Zenyatta: It does. My brother, Mondatta, did much to improve their lives, but it was not to be.
Zarya [On Nepal]: I do not trust these omnics, and I do not like this place.
Symmetra: To think I would have to work with a street ruffian.
Lúcio: I'm not all that excited about this arrangement either.
Junkrat [On Omnic themed Nepal]: This place makes me sick.
Torbjorn [On Omnic themed Nepal]: It's like a culmination of a thousand of my worst nightmares! Are you kidding me?!
Zarya [On Numbani]: The humans who live here are fools to trust the omnics. They will see.
That is only a small selection too and not at all everything in the game about the politics of the universe.
Let's also not forget that the Overwatch roster is multi-cultural either. There are several characters from the same country (US, Eygpt, Australia, Germany and Japan have multiples), but largely, the characters are from different parts of the world, all with different races. The social and larger politics are almost destined to surface because of that kind of composition.
It's fair enough if you aren't convinced at this either, but there is another point too. The characters don't just talk about each other, but the environments they are in. Politics is bred into the game's maps too. For example, King's Row in London is one of the most anti-Omnic places in the world [the politics are at the forefront of the Alive short], while Numbani is seen as a haven between Omnic and humans. I understand shoehorning politics into a text where it isn't there can feel forced, but if you haven't been noticing these conversations, I wonder if you've paid attention to anything at all past the pure gameplay, something not hurt by the revelation that Tracer likes to kiss girls. None of this is in your face either. If you want to ignore it and just shoot a bunch of dudes, that is fine. However, I feel like saying politics has just been 'added' into the game because a character has been confirmed as not heterosexual, well, you are missing a lot (and ignores the fact that the comic isn't even in the game).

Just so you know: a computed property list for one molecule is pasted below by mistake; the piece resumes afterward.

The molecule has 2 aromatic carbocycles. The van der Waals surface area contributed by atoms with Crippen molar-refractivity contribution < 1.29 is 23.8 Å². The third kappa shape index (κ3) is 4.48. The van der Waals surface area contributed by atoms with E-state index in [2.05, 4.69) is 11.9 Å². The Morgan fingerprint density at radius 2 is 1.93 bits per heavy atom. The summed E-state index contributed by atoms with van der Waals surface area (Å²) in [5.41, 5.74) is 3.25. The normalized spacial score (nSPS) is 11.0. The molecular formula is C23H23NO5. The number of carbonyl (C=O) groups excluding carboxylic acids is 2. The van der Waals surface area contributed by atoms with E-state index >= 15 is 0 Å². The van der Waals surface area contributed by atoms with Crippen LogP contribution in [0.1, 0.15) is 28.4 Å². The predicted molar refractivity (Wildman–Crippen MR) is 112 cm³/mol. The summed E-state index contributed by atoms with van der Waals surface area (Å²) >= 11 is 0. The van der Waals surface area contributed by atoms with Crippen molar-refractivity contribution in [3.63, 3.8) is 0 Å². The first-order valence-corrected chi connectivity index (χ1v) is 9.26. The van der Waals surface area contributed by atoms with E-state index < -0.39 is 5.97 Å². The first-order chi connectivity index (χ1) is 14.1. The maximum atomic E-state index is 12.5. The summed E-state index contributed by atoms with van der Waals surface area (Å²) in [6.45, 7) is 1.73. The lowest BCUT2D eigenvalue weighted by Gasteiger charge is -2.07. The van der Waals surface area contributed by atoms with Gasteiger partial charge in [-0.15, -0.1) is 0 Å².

Of course, you could ignore the topic of Omnics as just sci-fi guff about robots, but if you've been paying attention to the news these past 12 months and remember sci-fi is almost always alegorical, I think it's hard to deny there is something metaphorical about acceptance and descrimination going on. I personally don't think any less of a character because of their stance, but to pretend Overwatch wasn't a 'political' game from the start feels like someone interprating a very surface reading of the title. To put it in other terms, Star Trek: The Original Series was about a multinational crew coming together to show off unity. It's easy enough to not want to dig into that, but even taking a small trowel to the material shows that there is something 'political' happening under the surface.
Essentially, my point is, hearing some suggest that politics weren't imbued into the fiber of Overwatch until now surprises me. It's there. At this point, considering how vocal the characters are about their beliefs, and the diversity of the main cast, thinking just one of the 23 heroes in the game might be anything other than heterosexual can't be a far stretch. The notion that Overwatch 'just' got political because of a sexual preference of one character was revealed seems ludicrous. I mean the fact that anyone's sexual preference can be seen as a 'political' issue baffles me. If we can accept a diverse cast of characters with different political leanings, how is something like sexual preference even considered a 'political' stance by the developer?
At the end of the day though, despite nationality, faction or who you like to get down with, every character comes together as one team to achieve a goal. That's a really hopeful ideal, regardless of what you believe in. I reckon that's what makes Overwatch powerful past its stellar gameplay.